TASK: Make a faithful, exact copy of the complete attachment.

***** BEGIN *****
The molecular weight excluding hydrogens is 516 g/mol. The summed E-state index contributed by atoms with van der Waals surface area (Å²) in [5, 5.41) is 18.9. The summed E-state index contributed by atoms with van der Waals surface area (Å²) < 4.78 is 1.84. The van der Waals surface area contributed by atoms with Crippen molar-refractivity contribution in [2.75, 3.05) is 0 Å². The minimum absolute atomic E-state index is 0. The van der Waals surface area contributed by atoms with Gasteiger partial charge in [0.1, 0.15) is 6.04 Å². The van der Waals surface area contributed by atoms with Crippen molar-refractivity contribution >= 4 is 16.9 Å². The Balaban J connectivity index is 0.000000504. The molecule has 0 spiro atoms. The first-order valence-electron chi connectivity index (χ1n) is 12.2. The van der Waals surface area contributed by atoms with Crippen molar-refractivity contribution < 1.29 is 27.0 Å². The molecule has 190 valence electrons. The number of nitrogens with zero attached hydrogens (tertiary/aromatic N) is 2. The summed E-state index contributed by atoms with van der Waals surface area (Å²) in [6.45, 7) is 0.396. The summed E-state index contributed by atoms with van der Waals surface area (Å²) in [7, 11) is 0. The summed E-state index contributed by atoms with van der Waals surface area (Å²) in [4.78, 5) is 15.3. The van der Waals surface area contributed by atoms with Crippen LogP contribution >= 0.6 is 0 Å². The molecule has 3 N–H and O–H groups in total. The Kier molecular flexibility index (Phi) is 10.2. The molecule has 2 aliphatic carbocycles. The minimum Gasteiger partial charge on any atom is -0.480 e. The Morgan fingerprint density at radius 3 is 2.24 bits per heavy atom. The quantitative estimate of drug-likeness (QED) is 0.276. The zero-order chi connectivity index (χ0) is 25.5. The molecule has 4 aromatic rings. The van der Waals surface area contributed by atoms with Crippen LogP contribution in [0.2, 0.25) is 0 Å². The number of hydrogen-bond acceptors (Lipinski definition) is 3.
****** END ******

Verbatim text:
The molecular weight excluding hydrogens is 516 g/mol. The summed E-state index contributed by atoms with van der Waals surface area (Å²) in [5, 5.41) is 18.9. The summed E-state index contributed by atoms with van der Waals surface area (Å²) < 4.78 is 1.84. The van der Waals surface area contributed by atoms with Crippen molar-refractivity contribution in [2.75, 3.05) is 0 Å². The minimum absolute atomic E-state index is 0. The van der Waals surface area contributed by atoms with Gasteiger partial charge in [0.1, 0.15) is 6.04 Å². The van der Waals surface area contributed by atoms with Crippen molar-refractivity contribution >= 4 is 16.9 Å². The Balaban J connectivity index is 0.000000504. The molecule has 0 spiro atoms. The first-order valence-electron chi connectivity index (χ1n) is 12.2. The van der Waals surface area contributed by atoms with Crippen molar-refractivity contribution < 1.29 is 27.0 Å². The molecule has 190 valence electrons. The number of nitrogens with zero attached hydrogens (tertiary/aromatic N) is 2. The summed E-state index contributed by atoms with van der Waals surface area (Å²) in [6.45, 7) is 0.396. The summed E-state index contributed by atoms with van der Waals surface area (Å²) in [7, 11) is 0. The summed E-state index contributed by atoms with van der Waals surface area (Å²) in [4.78, 5) is 15.3. The van der Waals surface area contributed by atoms with Crippen LogP contribution >= 0.6 is 0 Å². The molecule has 3 N–H and O–H groups in total. The Kier molecular flexibility index (Phi) is 10.2. The molecule has 2 aliphatic carbocycles. The minimum Gasteiger partial charge on any atom is -0.480 e. The Morgan fingerprint density at radius 3 is 2.24 bits per heavy atom. The quantitative estimate of drug-likeness (QED) is 0.276. The zero-order chi connectivity index (χ0) is 25.5. The molecule has 4 aromatic rings. The van der Waals surface area contributed by atoms with Crippen LogP contribution in [0.2, 0.25) is 0 Å². The number of hydrogen-bond acceptors (Lipinski definition) is 3.